Cladun: This is an RPG


Review by · October 20, 2010

Are you down with the neo-retro movement? You know: games like 3D Dot Game Heroes, Etrian Odyssey, The Dark Spire, or NISA’s latest handheld title: “Cladun.” Short for “Classic Dungeon,” this PSP dungeon crawler showcases intentionally pixel-heavy, 8-bit style graphics.

But nostalgic charm can only carry a game so far, and if you work too hard to imitate the games of old, you’ll also pick up their flaws. While Cladun has plenty to love, it also has plenty to hate. Your mileage will vary with this one depending on a) how much patience you have and b) your willingness to self-learn the game mechanics.

Arcanus Cella

A sprightly young girl named Pudding, and her assigned protector- a young boy named Souma, are wandering around the countryside. Pudding is looking for the entrance to a magical world called “Arcanus Cella.” On the surface, she claims she merely wants to go there for “awesome treasure.” Secretly, though, she’s looking for a cure to her ultra-rare “die laughing” disease. You laugh, you die. Not a good disease to have.

Pudding and Souma find the entrance to this magical world and quickly discover that it is a strange world indeed. There are very few human inhabitants. In fact, when they first get there, the only person they find is a hermit-sorceress named Despina. In the “main area” of Arcanus Cella (a town), they also find a bar (empty), a shop (empty), a home for cute birds who claim they have the power to create randomly-generated dungeons (?!), and an exit. Take the exit and you get to watch the ending. “Beat the game” at any time, as it were. But there is a true ending. Because the one other thing found in this main area is a door. And through that door, you’ll find well-designed, “scripted” dungeons.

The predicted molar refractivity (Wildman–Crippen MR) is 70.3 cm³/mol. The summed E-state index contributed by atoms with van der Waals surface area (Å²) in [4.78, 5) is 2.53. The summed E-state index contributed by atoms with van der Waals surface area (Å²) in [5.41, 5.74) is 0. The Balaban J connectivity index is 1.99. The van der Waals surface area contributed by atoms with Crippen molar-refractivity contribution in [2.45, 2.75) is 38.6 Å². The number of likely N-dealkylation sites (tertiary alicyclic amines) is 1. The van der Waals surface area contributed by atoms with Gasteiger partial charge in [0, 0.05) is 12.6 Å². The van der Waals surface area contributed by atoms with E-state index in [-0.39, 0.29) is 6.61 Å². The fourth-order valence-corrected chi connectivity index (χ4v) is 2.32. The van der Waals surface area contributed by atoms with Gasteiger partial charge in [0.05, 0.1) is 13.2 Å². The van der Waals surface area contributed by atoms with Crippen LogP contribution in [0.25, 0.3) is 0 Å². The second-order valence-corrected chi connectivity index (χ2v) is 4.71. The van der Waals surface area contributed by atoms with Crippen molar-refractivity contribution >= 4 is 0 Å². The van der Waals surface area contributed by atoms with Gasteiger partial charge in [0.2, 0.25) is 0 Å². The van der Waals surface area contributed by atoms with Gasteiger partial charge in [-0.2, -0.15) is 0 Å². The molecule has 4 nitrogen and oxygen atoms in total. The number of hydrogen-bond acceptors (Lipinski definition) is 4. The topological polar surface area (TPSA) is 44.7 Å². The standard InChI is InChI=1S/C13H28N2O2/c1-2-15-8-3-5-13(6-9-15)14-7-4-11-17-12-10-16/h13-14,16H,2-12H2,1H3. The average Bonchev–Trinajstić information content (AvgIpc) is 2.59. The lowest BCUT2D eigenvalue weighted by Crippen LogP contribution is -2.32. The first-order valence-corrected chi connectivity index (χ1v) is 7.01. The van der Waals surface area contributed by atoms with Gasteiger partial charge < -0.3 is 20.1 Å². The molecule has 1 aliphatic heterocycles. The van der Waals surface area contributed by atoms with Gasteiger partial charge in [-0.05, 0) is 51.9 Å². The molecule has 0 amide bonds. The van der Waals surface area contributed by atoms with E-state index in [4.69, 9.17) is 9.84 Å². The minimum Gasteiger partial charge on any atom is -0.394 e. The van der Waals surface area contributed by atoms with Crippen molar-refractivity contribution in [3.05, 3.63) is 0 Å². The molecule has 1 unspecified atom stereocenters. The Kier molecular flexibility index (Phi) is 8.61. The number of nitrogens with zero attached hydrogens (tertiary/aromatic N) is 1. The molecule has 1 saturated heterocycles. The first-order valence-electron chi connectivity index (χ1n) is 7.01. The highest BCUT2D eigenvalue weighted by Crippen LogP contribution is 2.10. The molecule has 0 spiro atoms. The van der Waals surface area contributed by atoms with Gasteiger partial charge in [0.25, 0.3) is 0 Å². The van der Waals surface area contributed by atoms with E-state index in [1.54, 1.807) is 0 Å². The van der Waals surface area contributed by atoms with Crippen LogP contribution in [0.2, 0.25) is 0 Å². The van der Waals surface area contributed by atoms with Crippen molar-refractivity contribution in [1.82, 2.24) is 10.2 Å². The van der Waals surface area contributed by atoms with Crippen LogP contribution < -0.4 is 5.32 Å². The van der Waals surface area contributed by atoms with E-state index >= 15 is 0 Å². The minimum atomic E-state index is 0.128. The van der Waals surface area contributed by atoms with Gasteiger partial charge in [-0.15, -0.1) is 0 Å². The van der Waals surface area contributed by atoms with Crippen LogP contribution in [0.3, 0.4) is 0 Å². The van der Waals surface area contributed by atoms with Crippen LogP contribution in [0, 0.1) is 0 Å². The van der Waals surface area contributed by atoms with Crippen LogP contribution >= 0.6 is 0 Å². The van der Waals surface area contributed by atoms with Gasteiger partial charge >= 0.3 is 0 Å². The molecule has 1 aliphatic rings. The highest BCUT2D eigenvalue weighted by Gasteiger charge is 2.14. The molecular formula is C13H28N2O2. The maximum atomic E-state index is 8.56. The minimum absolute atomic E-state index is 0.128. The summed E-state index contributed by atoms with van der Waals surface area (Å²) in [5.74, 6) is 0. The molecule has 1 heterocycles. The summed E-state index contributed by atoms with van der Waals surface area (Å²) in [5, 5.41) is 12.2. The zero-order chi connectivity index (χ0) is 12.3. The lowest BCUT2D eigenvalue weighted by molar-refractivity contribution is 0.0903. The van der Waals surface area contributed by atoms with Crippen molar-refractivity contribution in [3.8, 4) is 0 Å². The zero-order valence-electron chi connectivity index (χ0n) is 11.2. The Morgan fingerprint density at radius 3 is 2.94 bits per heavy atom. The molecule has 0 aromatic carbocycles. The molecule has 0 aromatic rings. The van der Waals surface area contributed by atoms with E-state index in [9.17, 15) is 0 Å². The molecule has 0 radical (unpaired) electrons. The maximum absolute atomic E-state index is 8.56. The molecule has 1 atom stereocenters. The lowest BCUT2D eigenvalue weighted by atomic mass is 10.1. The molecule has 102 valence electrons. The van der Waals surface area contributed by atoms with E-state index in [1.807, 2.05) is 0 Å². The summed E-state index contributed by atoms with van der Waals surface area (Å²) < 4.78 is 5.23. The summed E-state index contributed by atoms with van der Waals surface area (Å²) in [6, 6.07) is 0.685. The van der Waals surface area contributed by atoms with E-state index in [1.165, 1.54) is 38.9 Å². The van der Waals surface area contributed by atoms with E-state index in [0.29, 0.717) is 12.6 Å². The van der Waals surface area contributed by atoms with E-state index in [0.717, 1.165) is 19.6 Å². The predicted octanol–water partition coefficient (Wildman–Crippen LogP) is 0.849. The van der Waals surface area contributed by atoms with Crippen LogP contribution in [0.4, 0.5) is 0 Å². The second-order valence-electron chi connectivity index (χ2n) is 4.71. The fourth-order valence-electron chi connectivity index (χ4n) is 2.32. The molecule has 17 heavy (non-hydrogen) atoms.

As Souma and Pudding run through some of the first few dungeons in that magical door, they keep coming back to find more people inhabiting the world of Arcanus Cella. A self-proclaimed hair stylist named Bob shows up. Dotache, the new barkeep, shows up to take over the bar. You’ll also meet a shopkeep, a duo who are obsessed with finding the “ultimate” sword and shield, a stalker, a stray cat, and a creepy talking mask. None of these people seem to be sane in any way. They all have social/emotional problems, perhaps moreso than we gamers who are addicted to this sort of quirky RPG.

Eventually, all the aforementioned characters (minus cat and mask) join your “party.” Technically, they’re joining your “Magic Circle,” also referred to as the “Circle of Friends.” Here, you pick a main character to control and use in battle. Everyone else becomes a “sub character,” which means that their stats can be added to benefit the main character. How this works is actually quite confusing and isn’t explained terribly well in the game. If you choose to master it, you will love this game. If you are afraid of change and customization, you will have a terribly hard time getting through certain dungeons.